Pheasant can be a treat to prepare so long as it is not overcooked, which is easy to do with such a lean game bird. One simple method to help prevent dry, tough meat is to brine the pheasant. Brining not only adds moisture, but it allows subtle flavors to be added and protects the meat up to a higher cooking temperature than would normally be safe. If you are able to find a self-basting or kosher pheasant, brining is not recommended because the bird has already been prepared for cooking.
When preparing wild pheasants, some cooks prefer to tenderize them by placing the whole birds in a refrigerator for several days or weeks. With farm-raised pheasant, this isn't as much of a concern, and brining allows for a shorter preparation time before cooking.
Food safety is another advantage of brining because the salt solution helps to kill harmful organisms, especially if the brining is done in a refrigerated environment. Brining should be done in a nonreactive container such as glass, which is not affected by salt and acid.
The pheasant should stay in the brine for at least eight hours and up to 24 hours. The brine will be most effective at 34 degrees (the proteins will absorb the brine more effectively), so check your refrigerator's temperature before brining. If refrigeration is not possible, replace half of the water with ice to keep the temperature within safe limits and keep the brining pheasant in a cooler.
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When finished with the brine, simply pat the pheasant dry and avoid rinsing. To avoid losing the effects of the brine, cook immediately.
Basic Pheasant Brine
Many pheasant lovers enjoy its authentic flavor and prefer not to complicate the wildfowl with other seasonings. While a simple brine will add saltiness, using a basic brine recipe enhances the moisture of the meat without other taste alterations.
A basic brine is simple to put together since it consists of water, salt (sodium chloride) and sometimes sugar (not required). Table salt or kosher salt are frequently used. Kosher salt is preferred because it doesn't contain extra ingredients like iodine or anti-caking additives that can alter the taste of the brine, and it dissolves more easily.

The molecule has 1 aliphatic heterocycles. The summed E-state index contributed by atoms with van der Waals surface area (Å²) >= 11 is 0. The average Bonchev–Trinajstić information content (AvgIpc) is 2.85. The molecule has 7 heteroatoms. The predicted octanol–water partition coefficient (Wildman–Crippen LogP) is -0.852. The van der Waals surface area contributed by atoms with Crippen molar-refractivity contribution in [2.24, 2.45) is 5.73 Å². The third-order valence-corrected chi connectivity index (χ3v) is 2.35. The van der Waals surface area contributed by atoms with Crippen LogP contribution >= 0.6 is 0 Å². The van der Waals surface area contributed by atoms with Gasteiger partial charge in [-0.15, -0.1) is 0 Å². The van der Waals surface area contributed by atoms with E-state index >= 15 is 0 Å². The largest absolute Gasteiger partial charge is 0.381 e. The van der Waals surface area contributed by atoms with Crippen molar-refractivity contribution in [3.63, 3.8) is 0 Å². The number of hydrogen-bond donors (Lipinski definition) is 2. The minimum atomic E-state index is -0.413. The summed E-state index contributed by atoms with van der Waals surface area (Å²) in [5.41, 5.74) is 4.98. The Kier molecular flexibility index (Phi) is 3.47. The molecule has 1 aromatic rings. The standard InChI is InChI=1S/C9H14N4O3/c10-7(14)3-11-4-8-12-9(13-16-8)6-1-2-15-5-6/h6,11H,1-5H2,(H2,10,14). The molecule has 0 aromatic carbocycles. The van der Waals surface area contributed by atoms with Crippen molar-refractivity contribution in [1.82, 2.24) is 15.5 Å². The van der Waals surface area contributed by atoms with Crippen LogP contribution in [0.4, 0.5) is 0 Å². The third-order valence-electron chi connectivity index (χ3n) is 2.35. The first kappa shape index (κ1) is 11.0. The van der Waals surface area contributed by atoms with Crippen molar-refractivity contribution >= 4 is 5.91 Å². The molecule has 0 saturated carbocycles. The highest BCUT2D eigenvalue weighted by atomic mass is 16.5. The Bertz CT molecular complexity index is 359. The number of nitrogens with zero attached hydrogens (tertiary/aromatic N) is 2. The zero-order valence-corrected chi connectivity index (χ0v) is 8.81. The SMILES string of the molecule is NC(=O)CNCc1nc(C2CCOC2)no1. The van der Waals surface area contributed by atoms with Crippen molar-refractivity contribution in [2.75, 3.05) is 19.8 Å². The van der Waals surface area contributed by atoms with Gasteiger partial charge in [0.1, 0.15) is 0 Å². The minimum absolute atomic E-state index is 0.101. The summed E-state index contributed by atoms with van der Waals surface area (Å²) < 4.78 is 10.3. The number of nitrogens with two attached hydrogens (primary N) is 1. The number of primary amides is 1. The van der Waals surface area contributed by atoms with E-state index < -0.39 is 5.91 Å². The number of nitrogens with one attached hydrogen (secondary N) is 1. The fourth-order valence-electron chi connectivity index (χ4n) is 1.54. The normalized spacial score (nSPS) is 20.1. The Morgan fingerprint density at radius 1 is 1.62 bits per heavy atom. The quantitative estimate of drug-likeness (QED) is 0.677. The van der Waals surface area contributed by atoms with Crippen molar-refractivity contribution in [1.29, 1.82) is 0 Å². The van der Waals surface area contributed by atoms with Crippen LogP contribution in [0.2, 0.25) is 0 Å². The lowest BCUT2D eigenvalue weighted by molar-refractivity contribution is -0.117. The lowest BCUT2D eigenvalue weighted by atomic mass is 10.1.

The ratio of salt to water should be approximately 1 cup of table salt to 1 gallon of water, or 2 cups of kosher salt to 1 gallon of water. (Kosher salt crystals are less dense than table salt.) Warmer water will also allow the salt to dissolve more quickly than cold water. The longer the brining, the more tender, moist and salty the pheasant will be when cooked. Completely immerse the pheasant in the brine and refrigerate.
Fruity Harvest Brines
Some cooks favor fruit-flavored brines when preparing pheasant. An easy way to impart the accent of fruit is to use apple or orange juice, although some recipes call for whole fruit cut up into pieces and soaked in the brine with the pheasant.
If a slight sweetness is desired, you can also include sugar (brown sugar usually), maple syrup or molasses. The amount of sugar added can vary per recipe based on the other ingredients in the brine, so consult your chosen recipe for specifics.
The altered pH resulting from the added fruit or juice alters the effectiveness of the brine by causing it to move more slowly into the meat. To avoid extra brining time, acidic brines work better if a little baking soda is added to neutralize the pH.
Any number of enticing tastes can be added to the brine. This will allow many flavors to be carried into the meat itself, adding nuance to the finished dish. The best savory flavors to add are those that are easily water soluble. Many recipes will include not only fresh vegetables such as carrots, onions or garlic but also many popular herbs such as bay leaves, rosemary, sage, thyme or allspice. Some recipes substitute half of the water for the brine with vegetable stock for added complexity. Juniper berries can also be paired with pheasant.
Lovers of Southwestern or Indian cooking will find pheasant brine recipes that include a little spiciness. A frequent addition to the brine will include any type of fresh peppercorns, a variety of chili peppers -- dried or fresh -- and many other aromatics commonly found in different curries. These often include variations on ginger, cinnamon, cloves and cayenne pepper.
Many pheasant lovers will advise caution when using powerful spices because often the point of preparing pheasant is to enjoy its distinct taste.
Deborah Gray has been a technical writer in the information technology industry since 1987, including 15 years with Hewlett-Packard. She has authored numerous guides, white papers, presentations, training courses and technical articles. Gray became an HP-certified consultant in 1997. She holds a B.A. in computer science and business administration from Anderson University.